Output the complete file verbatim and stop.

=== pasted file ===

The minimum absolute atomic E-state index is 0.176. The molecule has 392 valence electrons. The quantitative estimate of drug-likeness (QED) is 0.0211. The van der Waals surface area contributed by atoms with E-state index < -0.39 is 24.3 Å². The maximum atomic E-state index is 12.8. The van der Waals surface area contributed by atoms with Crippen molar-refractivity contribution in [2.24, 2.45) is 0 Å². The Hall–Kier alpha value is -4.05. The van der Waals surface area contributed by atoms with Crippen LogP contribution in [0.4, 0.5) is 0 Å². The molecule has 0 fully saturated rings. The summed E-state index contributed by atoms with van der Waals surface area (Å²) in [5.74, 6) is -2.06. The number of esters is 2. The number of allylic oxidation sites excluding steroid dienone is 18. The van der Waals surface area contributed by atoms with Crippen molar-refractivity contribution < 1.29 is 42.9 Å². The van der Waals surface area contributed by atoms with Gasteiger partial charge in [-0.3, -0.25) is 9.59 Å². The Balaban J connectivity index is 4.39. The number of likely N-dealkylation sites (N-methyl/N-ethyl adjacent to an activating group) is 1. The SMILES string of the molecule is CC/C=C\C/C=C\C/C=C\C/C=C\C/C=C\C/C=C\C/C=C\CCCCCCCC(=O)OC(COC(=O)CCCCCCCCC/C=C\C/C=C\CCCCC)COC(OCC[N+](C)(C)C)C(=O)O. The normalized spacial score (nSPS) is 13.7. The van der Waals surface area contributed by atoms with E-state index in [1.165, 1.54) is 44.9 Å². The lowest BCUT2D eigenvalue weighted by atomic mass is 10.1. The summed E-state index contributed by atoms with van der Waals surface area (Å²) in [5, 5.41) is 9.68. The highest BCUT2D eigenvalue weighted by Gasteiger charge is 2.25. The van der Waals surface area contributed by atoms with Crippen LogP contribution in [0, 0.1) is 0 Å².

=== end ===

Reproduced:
The minimum absolute atomic E-state index is 0.176. The molecule has 392 valence electrons. The quantitative estimate of drug-likeness (QED) is 0.0211. The van der Waals surface area contributed by atoms with E-state index < -0.39 is 24.3 Å². The maximum atomic E-state index is 12.8. The van der Waals surface area contributed by atoms with Crippen molar-refractivity contribution in [2.24, 2.45) is 0 Å². The Hall–Kier alpha value is -4.05. The van der Waals surface area contributed by atoms with Crippen LogP contribution in [0.4, 0.5) is 0 Å². The molecule has 0 fully saturated rings. The summed E-state index contributed by atoms with van der Waals surface area (Å²) in [5.74, 6) is -2.06. The number of esters is 2. The number of allylic oxidation sites excluding steroid dienone is 18. The van der Waals surface area contributed by atoms with Crippen molar-refractivity contribution < 1.29 is 42.9 Å². The van der Waals surface area contributed by atoms with Gasteiger partial charge in [-0.3, -0.25) is 9.59 Å². The Balaban J connectivity index is 4.39. The number of likely N-dealkylation sites (N-methyl/N-ethyl adjacent to an activating group) is 1. The SMILES string of the molecule is CC/C=C\C/C=C\C/C=C\C/C=C\C/C=C\C/C=C\C/C=C\CCCCCCCC(=O)OC(COC(=O)CCCCCCCCC/C=C\C/C=C\CCCCC)COC(OCC[N+](C)(C)C)C(=O)O. The normalized spacial score (nSPS) is 13.7. The van der Waals surface area contributed by atoms with E-state index in [1.165, 1.54) is 44.9 Å². The lowest BCUT2D eigenvalue weighted by atomic mass is 10.1. The summed E-state index contributed by atoms with van der Waals surface area (Å²) in [5, 5.41) is 9.68. The highest BCUT2D eigenvalue weighted by Gasteiger charge is 2.25. The van der Waals surface area contributed by atoms with Crippen LogP contribution in [0, 0.1) is 0 Å².